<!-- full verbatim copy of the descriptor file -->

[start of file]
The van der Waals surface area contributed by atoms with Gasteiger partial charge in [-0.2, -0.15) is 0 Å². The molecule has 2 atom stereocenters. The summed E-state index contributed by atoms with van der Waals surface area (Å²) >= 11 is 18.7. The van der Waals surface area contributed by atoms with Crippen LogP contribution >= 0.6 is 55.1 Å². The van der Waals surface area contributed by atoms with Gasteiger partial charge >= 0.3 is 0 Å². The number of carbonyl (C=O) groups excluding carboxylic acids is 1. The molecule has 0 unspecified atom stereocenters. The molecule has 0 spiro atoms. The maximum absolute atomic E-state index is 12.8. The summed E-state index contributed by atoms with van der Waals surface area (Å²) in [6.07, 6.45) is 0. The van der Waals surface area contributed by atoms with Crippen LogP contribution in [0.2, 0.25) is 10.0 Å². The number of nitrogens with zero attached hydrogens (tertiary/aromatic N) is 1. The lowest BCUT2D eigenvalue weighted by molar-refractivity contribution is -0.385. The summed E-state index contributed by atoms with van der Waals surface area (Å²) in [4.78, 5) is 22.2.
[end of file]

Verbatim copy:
The van der Waals surface area contributed by atoms with Gasteiger partial charge in [-0.2, -0.15) is 0 Å². The molecule has 2 atom stereocenters. The summed E-state index contributed by atoms with van der Waals surface area (Å²) >= 11 is 18.7. The van der Waals surface area contributed by atoms with Crippen LogP contribution >= 0.6 is 55.1 Å². The van der Waals surface area contributed by atoms with Gasteiger partial charge >= 0.3 is 0 Å². The number of carbonyl (C=O) groups excluding carboxylic acids is 1. The molecule has 0 unspecified atom stereocenters. The molecule has 0 spiro atoms. The maximum absolute atomic E-state index is 12.8. The summed E-state index contributed by atoms with van der Waals surface area (Å²) in [6.07, 6.45) is 0. The van der Waals surface area contributed by atoms with Crippen LogP contribution in [0.2, 0.25) is 10.0 Å². The number of nitrogens with zero attached hydrogens (tertiary/aromatic N) is 1. The lowest BCUT2D eigenvalue weighted by molar-refractivity contribution is -0.385. The summed E-state index contributed by atoms with van der Waals surface area (Å²) in [4.78, 5) is 22.2.